Really? You think people born in the age of computers if shown a physical calendar would not know what it is? I’ve seen this type of comment over and over again and it makes no sense to me. I never used a reel-to-reel but I know what one is and it makes sense to me how it works.

    The irony of this whole process is that if you think computers are going to change people into not knowing what anything physical is, then what will be left? No humanity, no art, no culture, just pure data. I don’t think this is the future. Our brains are about the same size, shape, and makeup as they were when we killed animals and ate them with our bare hands. There’s no reason to believe that people from now on will live in a totally digital world and everything in the past that was physical can be easily dropped and flattened into a box. Afterall, the reason those objects look like they do, is because brains of about the same size, shape, and makeup invented them long ago.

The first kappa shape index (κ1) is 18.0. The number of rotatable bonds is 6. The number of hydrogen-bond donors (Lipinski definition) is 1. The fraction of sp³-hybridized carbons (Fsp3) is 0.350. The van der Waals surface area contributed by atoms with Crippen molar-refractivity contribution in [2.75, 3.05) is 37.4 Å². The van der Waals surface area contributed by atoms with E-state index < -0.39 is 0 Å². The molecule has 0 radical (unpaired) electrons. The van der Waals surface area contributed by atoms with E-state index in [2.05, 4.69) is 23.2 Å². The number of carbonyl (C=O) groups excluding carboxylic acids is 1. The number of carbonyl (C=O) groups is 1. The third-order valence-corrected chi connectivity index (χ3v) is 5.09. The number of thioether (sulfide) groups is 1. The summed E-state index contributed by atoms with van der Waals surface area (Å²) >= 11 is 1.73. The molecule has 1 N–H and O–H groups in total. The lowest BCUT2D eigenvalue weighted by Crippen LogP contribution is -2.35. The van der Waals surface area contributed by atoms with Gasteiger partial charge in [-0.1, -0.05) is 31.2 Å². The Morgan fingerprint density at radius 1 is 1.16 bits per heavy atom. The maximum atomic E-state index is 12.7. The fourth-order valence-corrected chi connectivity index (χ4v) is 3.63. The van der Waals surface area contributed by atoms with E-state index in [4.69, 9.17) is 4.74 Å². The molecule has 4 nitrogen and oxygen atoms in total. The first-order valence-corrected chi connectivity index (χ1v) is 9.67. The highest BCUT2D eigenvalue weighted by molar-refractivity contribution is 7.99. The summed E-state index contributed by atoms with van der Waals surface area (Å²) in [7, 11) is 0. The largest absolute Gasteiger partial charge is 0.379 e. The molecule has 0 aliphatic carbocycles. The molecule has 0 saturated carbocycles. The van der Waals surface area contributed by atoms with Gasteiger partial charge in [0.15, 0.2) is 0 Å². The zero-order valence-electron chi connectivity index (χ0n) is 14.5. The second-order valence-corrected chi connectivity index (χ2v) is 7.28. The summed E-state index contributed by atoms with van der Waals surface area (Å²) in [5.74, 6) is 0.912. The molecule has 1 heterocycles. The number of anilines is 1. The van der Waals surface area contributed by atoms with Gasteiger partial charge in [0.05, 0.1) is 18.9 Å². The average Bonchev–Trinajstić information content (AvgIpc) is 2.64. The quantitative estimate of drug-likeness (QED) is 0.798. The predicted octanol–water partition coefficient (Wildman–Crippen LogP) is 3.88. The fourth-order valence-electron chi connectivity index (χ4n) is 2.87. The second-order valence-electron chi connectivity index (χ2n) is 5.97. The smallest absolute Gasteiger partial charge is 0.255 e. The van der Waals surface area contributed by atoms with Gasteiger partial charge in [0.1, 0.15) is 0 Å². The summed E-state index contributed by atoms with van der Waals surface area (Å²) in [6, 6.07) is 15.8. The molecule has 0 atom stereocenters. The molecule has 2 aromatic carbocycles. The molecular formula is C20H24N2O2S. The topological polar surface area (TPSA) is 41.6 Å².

This doesn’t mean I’m against what Ive is trying to do. I think Ive isn’t trying to remove skeumorphic elements because he thinks we should all work with pure flat boxes, but because he thinks he can distill the elements to an even purer form that is still familiar to how our brains interpret information and in fact if we were to show an iPad running iOS7 to a caveman, in fact he would be able to use it almost as easily as a digital boy could.

    So you see it’s not to shun the “old”, but to embrace the human brain in it’s purest form.

  • VirtualVisitor

    Jeez. Get a life. Apple constantly changes the look of its systems, and always will to try to attract the fashion-victims who make choices based on looks rather than function. The leather calendar look is due to come around again in about 12 years.

  • bakajiji

    John, don’t you mean Forstall was “ousted” rather than “outed”? I had no idea he was gay!

  • robraden

    “All signs point to Jonny Ive getting away with a lot of skeuomorphic details in iOS 7, adopting instead a more modern, ‘flat’ design.”